Yes, that’s what we used to call them—“video games.” “App” sounds so innocuous by comparison. I haven’t yet run across the slew of articles titled “Apps Increase Violent Behavior in Children!” Yet I feel uneasy with the amount of screen time my young kids get, when screens are so portable and absorbing. So I decided that for this flight to Grandma’s, we were going to try old-fashioned entertainment. Thumb-twiddling and looking out the window would do for a start, but I was insecure about traveling completely deviceless. So I put together an Airplane Entertainment Kit and decided to use the three-hour flight for beta testing.

Kindertainment Kit

© amomnextdoor, 2013

Continue reading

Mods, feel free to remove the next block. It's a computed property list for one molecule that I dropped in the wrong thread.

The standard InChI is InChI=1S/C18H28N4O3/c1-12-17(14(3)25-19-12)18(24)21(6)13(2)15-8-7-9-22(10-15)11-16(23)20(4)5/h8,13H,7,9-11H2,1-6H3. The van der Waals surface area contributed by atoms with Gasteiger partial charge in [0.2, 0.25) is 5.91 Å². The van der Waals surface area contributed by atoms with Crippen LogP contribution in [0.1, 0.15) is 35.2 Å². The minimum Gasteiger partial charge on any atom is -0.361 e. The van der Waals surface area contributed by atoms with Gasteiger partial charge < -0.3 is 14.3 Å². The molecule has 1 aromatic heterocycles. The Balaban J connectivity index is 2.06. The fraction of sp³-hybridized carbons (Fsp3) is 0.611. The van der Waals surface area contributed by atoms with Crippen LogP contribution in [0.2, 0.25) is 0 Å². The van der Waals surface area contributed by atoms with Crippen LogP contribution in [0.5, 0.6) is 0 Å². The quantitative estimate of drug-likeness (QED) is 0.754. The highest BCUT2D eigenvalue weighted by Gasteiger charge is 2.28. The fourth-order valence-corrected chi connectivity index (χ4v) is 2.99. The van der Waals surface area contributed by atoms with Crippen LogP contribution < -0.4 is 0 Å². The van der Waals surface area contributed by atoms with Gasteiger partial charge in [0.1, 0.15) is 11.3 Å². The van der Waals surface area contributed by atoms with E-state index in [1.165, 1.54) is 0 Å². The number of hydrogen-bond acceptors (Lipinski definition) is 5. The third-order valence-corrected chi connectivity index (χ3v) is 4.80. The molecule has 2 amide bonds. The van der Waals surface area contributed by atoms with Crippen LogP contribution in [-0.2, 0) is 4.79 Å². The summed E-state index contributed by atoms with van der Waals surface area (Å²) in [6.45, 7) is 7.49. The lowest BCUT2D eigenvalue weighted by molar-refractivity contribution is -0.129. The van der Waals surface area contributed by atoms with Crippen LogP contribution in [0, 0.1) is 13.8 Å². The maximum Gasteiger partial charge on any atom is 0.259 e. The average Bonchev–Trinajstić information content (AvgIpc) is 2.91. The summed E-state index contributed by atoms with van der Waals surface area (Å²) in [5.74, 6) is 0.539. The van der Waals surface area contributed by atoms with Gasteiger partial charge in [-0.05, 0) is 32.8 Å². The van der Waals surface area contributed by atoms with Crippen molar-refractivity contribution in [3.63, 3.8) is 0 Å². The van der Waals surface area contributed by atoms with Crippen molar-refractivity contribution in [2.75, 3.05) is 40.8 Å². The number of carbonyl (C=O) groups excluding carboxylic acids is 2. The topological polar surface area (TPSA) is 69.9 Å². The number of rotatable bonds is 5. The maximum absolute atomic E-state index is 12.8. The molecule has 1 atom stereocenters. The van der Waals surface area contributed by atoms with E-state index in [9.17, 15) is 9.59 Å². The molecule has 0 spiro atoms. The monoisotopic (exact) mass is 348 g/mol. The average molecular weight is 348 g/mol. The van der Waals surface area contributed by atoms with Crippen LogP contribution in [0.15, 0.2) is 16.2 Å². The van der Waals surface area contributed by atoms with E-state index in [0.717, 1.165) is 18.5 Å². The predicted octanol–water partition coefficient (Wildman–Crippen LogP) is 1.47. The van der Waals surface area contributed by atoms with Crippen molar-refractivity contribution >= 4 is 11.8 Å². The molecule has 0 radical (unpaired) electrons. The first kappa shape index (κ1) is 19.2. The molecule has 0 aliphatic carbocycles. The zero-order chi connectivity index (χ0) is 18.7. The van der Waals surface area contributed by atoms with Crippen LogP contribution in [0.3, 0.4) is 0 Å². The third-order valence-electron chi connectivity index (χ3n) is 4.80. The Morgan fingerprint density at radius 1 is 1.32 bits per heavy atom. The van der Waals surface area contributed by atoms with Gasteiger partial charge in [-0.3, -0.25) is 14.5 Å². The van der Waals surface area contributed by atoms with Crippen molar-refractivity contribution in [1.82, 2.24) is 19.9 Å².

Fallow

Fallow Field

So it turns out that I don’t write much in the summer. You’ve noticed.

Our family is now fully steeped in its current incarnation: Agent 006 in elementary school, about to start second grade next week, and the Birthday Girl (still three in spite of intervening birthdays which refused to have anything to do with her) in preschool twice a week. With the help of our marvelous babysitter, I manage to extend those few childless hours into a ten-hour-a-week writing practice (not including late nights and “I just have to go to the bathroom” quick ducks into the writing studio for stolen moments with the page).

But somehow children and travel have completely absorbed my time and attention this season, rolled up my writing practice like an old wool rug nobody needs when it’s hot out and the lawn sprinklers call us to summer’s baptism of heat. And it’s impossible for me to feel guilty about it. I know what’s really happening.